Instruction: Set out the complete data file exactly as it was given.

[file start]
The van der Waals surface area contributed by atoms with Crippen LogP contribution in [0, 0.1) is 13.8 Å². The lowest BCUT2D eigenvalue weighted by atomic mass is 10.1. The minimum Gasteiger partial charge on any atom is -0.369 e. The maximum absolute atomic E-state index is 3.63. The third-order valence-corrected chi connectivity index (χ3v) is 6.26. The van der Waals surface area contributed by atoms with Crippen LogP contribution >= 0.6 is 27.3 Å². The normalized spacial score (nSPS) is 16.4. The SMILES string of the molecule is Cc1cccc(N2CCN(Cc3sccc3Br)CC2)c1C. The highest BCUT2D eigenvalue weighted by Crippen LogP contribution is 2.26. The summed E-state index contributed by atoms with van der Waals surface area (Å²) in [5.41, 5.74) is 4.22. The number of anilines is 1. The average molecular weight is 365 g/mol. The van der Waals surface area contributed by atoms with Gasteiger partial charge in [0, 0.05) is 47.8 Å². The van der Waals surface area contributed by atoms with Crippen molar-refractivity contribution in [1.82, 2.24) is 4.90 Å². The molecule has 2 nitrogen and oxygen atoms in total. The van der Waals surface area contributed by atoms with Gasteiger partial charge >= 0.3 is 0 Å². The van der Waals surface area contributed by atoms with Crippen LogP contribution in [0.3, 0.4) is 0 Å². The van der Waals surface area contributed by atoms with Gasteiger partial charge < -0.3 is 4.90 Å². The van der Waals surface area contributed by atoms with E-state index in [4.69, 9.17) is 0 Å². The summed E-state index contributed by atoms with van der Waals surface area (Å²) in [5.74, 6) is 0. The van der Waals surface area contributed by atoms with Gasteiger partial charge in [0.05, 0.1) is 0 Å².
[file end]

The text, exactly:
The van der Waals surface area contributed by atoms with Crippen LogP contribution in [0, 0.1) is 13.8 Å². The lowest BCUT2D eigenvalue weighted by atomic mass is 10.1. The minimum Gasteiger partial charge on any atom is -0.369 e. The maximum absolute atomic E-state index is 3.63. The third-order valence-corrected chi connectivity index (χ3v) is 6.26. The van der Waals surface area contributed by atoms with Crippen LogP contribution >= 0.6 is 27.3 Å². The normalized spacial score (nSPS) is 16.4. The SMILES string of the molecule is Cc1cccc(N2CCN(Cc3sccc3Br)CC2)c1C. The highest BCUT2D eigenvalue weighted by Crippen LogP contribution is 2.26. The summed E-state index contributed by atoms with van der Waals surface area (Å²) in [5.41, 5.74) is 4.22. The number of anilines is 1. The average molecular weight is 365 g/mol. The van der Waals surface area contributed by atoms with Gasteiger partial charge in [0, 0.05) is 47.8 Å². The van der Waals surface area contributed by atoms with Crippen molar-refractivity contribution in [1.82, 2.24) is 4.90 Å². The molecule has 2 nitrogen and oxygen atoms in total. The van der Waals surface area contributed by atoms with Gasteiger partial charge >= 0.3 is 0 Å². The van der Waals surface area contributed by atoms with Crippen LogP contribution in [0.3, 0.4) is 0 Å². The van der Waals surface area contributed by atoms with Gasteiger partial charge < -0.3 is 4.90 Å². The van der Waals surface area contributed by atoms with E-state index in [4.69, 9.17) is 0 Å². The summed E-state index contributed by atoms with van der Waals surface area (Å²) in [5.74, 6) is 0. The van der Waals surface area contributed by atoms with Gasteiger partial charge in [0.05, 0.1) is 0 Å².